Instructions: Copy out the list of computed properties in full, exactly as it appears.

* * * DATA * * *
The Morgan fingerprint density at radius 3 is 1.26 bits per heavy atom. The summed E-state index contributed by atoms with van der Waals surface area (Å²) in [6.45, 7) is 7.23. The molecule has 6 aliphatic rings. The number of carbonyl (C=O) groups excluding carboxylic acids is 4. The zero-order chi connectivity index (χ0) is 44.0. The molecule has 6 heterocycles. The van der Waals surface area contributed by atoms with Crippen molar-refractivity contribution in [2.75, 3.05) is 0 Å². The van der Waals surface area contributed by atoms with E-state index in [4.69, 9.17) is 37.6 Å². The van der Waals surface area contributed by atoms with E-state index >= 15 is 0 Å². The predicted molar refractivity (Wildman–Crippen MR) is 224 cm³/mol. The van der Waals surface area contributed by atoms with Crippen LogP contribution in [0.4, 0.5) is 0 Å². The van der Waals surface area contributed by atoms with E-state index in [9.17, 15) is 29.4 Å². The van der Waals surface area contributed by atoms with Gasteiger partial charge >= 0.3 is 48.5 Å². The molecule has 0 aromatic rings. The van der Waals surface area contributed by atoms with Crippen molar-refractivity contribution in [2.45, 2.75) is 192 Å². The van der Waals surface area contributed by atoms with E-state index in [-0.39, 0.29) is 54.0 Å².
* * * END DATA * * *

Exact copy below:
The Morgan fingerprint density at radius 3 is 1.26 bits per heavy atom. The summed E-state index contributed by atoms with van der Waals surface area (Å²) in [6.45, 7) is 7.23. The molecule has 6 aliphatic rings. The number of carbonyl (C=O) groups excluding carboxylic acids is 4. The zero-order chi connectivity index (χ0) is 44.0. The molecule has 6 heterocycles. The van der Waals surface area contributed by atoms with Crippen molar-refractivity contribution in [2.75, 3.05) is 0 Å². The van der Waals surface area contributed by atoms with E-state index in [4.69, 9.17) is 37.6 Å². The van der Waals surface area contributed by atoms with E-state index >= 15 is 0 Å². The predicted molar refractivity (Wildman–Crippen MR) is 224 cm³/mol. The van der Waals surface area contributed by atoms with Crippen LogP contribution in [0.4, 0.5) is 0 Å². The van der Waals surface area contributed by atoms with E-state index in [9.17, 15) is 29.4 Å². The van der Waals surface area contributed by atoms with Gasteiger partial charge >= 0.3 is 48.5 Å². The molecule has 0 aromatic rings. The van der Waals surface area contributed by atoms with Crippen molar-refractivity contribution in [2.45, 2.75) is 192 Å². The van der Waals surface area contributed by atoms with E-state index in [-0.39, 0.29) is 54.0 Å².